- BATSA has asked Minister Nkosazana Dlamini-Zuma why she banned tobacco but not the sale of cooldrinks
- The tobacco giant pointed out that soft drinks also pose health risks in the legal battle over the ban
- The group is also adamant that the ban has encouraged sharing due to the high prices charged by black market dealers
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Co-operative Governance and Traditional Affairs Minister Nkosazana Dlamini-Zuma has been asked why she chose to ban tobacco products and not cold drinks amid the Covid-19 lockdown.
British American Tobacco SA has questioned the reasoning behind the ban in the High Court as it continues the legal battle to see the prohibition lifted.
The tobacco giant feels that the stance taken by the government was too harsh, arguing that campaigns could have raised awareness instead of resorting to economically devastating restrictions.
Dlamini-Zuma's argument that cigarettes pose a risk when shared could be used in a hypothetical comparison to cold drinks, reports TimesLIVE:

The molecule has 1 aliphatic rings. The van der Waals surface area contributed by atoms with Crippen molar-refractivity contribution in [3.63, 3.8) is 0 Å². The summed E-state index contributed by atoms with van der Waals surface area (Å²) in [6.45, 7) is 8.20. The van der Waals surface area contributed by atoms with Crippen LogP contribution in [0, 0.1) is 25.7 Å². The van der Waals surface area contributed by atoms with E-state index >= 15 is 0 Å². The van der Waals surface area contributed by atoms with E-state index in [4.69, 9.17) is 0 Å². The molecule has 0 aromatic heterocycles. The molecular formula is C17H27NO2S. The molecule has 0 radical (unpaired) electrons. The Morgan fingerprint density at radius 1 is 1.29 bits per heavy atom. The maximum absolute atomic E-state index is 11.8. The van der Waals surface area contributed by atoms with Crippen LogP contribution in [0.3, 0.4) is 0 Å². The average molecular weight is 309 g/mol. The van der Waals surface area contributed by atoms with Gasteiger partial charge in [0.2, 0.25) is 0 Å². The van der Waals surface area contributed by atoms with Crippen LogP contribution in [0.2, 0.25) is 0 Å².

“That is, after all, why the government has implemented widespread education and awareness campaigns to educate the public to take measures to reduce the spread of the virus. For example, the government has not prohibited the sale of cold drinks merely because they are capable of being shared from the same bottle or can; it has rather educated consumers not to share bottles or cans.”
READ ALSO: Lift tobacco, liquor ban 'yesterday': DA wants Ramaphosa to act
News24 reports that BATSA also pointed out that the steep prices charged by the black market would only further encourage sharing:
“However, she adopts the position that risky behaviour in the form of cigarette-sharing would increase if the prohibition were to be lifted. The correct position is exactly [the] reverse: the prohibition added to the incidence of risky behaviour because it encourages the growth of [the] illicit market for cigarettes at exorbitant prices.”
Earlier, Briefly.co.za reported that the Democratic Alliance had called for the immediate lifting of both the tobacco and alcohol restrictions.
The opposition party is adamant that the government did not use scientific evidence to back up these majorly controversial prohibitions.
This comes as the industry reels from the impact of being barred from doing business since March when the lockdown was originally put into effect.
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